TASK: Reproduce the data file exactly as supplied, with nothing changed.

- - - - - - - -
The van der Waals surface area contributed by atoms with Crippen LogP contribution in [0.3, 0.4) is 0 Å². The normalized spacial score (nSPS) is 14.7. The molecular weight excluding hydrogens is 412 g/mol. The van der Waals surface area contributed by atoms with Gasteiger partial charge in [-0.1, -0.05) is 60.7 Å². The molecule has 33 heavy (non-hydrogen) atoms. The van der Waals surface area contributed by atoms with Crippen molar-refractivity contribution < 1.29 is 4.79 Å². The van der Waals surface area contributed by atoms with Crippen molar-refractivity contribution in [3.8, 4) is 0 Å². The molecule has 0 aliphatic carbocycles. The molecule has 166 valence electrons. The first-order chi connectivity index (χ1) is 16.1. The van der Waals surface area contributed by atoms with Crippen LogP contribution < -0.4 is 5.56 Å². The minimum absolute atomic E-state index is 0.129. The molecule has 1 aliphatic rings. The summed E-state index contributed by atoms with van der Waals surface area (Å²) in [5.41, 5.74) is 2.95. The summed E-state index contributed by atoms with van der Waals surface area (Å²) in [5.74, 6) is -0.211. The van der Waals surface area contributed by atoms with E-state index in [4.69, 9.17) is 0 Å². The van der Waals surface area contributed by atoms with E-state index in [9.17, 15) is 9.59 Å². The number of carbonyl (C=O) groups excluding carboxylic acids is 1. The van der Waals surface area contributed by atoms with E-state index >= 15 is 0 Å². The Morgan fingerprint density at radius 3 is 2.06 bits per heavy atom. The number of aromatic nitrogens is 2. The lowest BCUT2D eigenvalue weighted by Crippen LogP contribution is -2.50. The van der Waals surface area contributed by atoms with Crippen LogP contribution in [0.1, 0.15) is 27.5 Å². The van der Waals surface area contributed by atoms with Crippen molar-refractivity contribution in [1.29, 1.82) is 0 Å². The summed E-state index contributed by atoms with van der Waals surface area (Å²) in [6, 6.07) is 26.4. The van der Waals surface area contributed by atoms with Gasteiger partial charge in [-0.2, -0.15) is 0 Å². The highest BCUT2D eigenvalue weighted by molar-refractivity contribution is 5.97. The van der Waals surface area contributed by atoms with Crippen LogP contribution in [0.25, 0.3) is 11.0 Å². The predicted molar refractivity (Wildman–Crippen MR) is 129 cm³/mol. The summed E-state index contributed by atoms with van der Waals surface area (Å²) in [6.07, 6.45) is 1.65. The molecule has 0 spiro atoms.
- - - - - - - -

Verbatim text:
The van der Waals surface area contributed by atoms with Crippen LogP contribution in [0.3, 0.4) is 0 Å². The normalized spacial score (nSPS) is 14.7. The molecular weight excluding hydrogens is 412 g/mol. The van der Waals surface area contributed by atoms with Gasteiger partial charge in [-0.1, -0.05) is 60.7 Å². The molecule has 33 heavy (non-hydrogen) atoms. The van der Waals surface area contributed by atoms with Crippen molar-refractivity contribution < 1.29 is 4.79 Å². The van der Waals surface area contributed by atoms with Crippen molar-refractivity contribution in [3.8, 4) is 0 Å². The molecule has 0 aliphatic carbocycles. The molecule has 166 valence electrons. The first-order chi connectivity index (χ1) is 16.1. The van der Waals surface area contributed by atoms with Crippen LogP contribution < -0.4 is 5.56 Å². The minimum absolute atomic E-state index is 0.129. The molecule has 1 aliphatic rings. The summed E-state index contributed by atoms with van der Waals surface area (Å²) in [5.41, 5.74) is 2.95. The summed E-state index contributed by atoms with van der Waals surface area (Å²) in [5.74, 6) is -0.211. The van der Waals surface area contributed by atoms with E-state index in [4.69, 9.17) is 0 Å². The van der Waals surface area contributed by atoms with E-state index in [9.17, 15) is 9.59 Å². The number of carbonyl (C=O) groups excluding carboxylic acids is 1. The van der Waals surface area contributed by atoms with E-state index >= 15 is 0 Å². The Morgan fingerprint density at radius 3 is 2.06 bits per heavy atom. The number of aromatic nitrogens is 2. The lowest BCUT2D eigenvalue weighted by Crippen LogP contribution is -2.50. The van der Waals surface area contributed by atoms with Crippen LogP contribution in [0.1, 0.15) is 27.5 Å². The van der Waals surface area contributed by atoms with Crippen molar-refractivity contribution in [1.29, 1.82) is 0 Å². The summed E-state index contributed by atoms with van der Waals surface area (Å²) in [6, 6.07) is 26.4. The van der Waals surface area contributed by atoms with Gasteiger partial charge in [-0.2, -0.15) is 0 Å². The highest BCUT2D eigenvalue weighted by molar-refractivity contribution is 5.97. The van der Waals surface area contributed by atoms with Crippen LogP contribution in [0.25, 0.3) is 11.0 Å². The predicted molar refractivity (Wildman–Crippen MR) is 129 cm³/mol. The summed E-state index contributed by atoms with van der Waals surface area (Å²) in [6.07, 6.45) is 1.65. The molecule has 0 spiro atoms.